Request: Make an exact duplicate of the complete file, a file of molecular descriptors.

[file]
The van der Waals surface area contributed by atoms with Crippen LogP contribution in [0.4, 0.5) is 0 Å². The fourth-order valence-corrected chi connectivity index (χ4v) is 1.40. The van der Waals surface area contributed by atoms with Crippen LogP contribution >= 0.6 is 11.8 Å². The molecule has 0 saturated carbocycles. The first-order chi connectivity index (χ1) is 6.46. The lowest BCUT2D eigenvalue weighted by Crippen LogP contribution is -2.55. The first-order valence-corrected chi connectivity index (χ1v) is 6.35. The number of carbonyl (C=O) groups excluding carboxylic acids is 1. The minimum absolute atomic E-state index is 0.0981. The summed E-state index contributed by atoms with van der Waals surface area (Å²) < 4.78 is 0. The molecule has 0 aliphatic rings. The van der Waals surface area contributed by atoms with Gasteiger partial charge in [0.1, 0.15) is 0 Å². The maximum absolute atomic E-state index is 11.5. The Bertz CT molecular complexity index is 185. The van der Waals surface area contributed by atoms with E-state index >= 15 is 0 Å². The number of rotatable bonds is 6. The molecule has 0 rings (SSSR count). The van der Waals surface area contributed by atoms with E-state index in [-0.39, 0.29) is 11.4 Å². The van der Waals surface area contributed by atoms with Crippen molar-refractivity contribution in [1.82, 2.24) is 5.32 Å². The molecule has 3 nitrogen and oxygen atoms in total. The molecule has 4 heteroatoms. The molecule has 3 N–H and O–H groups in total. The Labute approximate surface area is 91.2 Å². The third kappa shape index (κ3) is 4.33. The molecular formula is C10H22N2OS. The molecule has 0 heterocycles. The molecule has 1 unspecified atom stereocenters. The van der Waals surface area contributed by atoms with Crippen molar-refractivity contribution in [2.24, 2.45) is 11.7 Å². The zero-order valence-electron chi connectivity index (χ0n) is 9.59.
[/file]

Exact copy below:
The van der Waals surface area contributed by atoms with Crippen LogP contribution in [0.4, 0.5) is 0 Å². The fourth-order valence-corrected chi connectivity index (χ4v) is 1.40. The van der Waals surface area contributed by atoms with Crippen LogP contribution >= 0.6 is 11.8 Å². The molecule has 0 saturated carbocycles. The first-order chi connectivity index (χ1) is 6.46. The lowest BCUT2D eigenvalue weighted by Crippen LogP contribution is -2.55. The first-order valence-corrected chi connectivity index (χ1v) is 6.35. The number of carbonyl (C=O) groups excluding carboxylic acids is 1. The minimum absolute atomic E-state index is 0.0981. The summed E-state index contributed by atoms with van der Waals surface area (Å²) < 4.78 is 0. The molecule has 0 aliphatic rings. The van der Waals surface area contributed by atoms with Gasteiger partial charge in [0.1, 0.15) is 0 Å². The maximum absolute atomic E-state index is 11.5. The Bertz CT molecular complexity index is 185. The van der Waals surface area contributed by atoms with E-state index >= 15 is 0 Å². The number of rotatable bonds is 6. The molecule has 0 rings (SSSR count). The van der Waals surface area contributed by atoms with E-state index in [-0.39, 0.29) is 11.4 Å². The van der Waals surface area contributed by atoms with Crippen molar-refractivity contribution in [1.82, 2.24) is 5.32 Å². The molecule has 3 nitrogen and oxygen atoms in total. The molecule has 4 heteroatoms. The molecule has 3 N–H and O–H groups in total. The Labute approximate surface area is 91.2 Å². The third kappa shape index (κ3) is 4.33. The molecular formula is C10H22N2OS. The molecule has 0 heterocycles. The molecule has 1 unspecified atom stereocenters. The van der Waals surface area contributed by atoms with Crippen molar-refractivity contribution in [2.24, 2.45) is 11.7 Å². The zero-order valence-electron chi connectivity index (χ0n) is 9.59.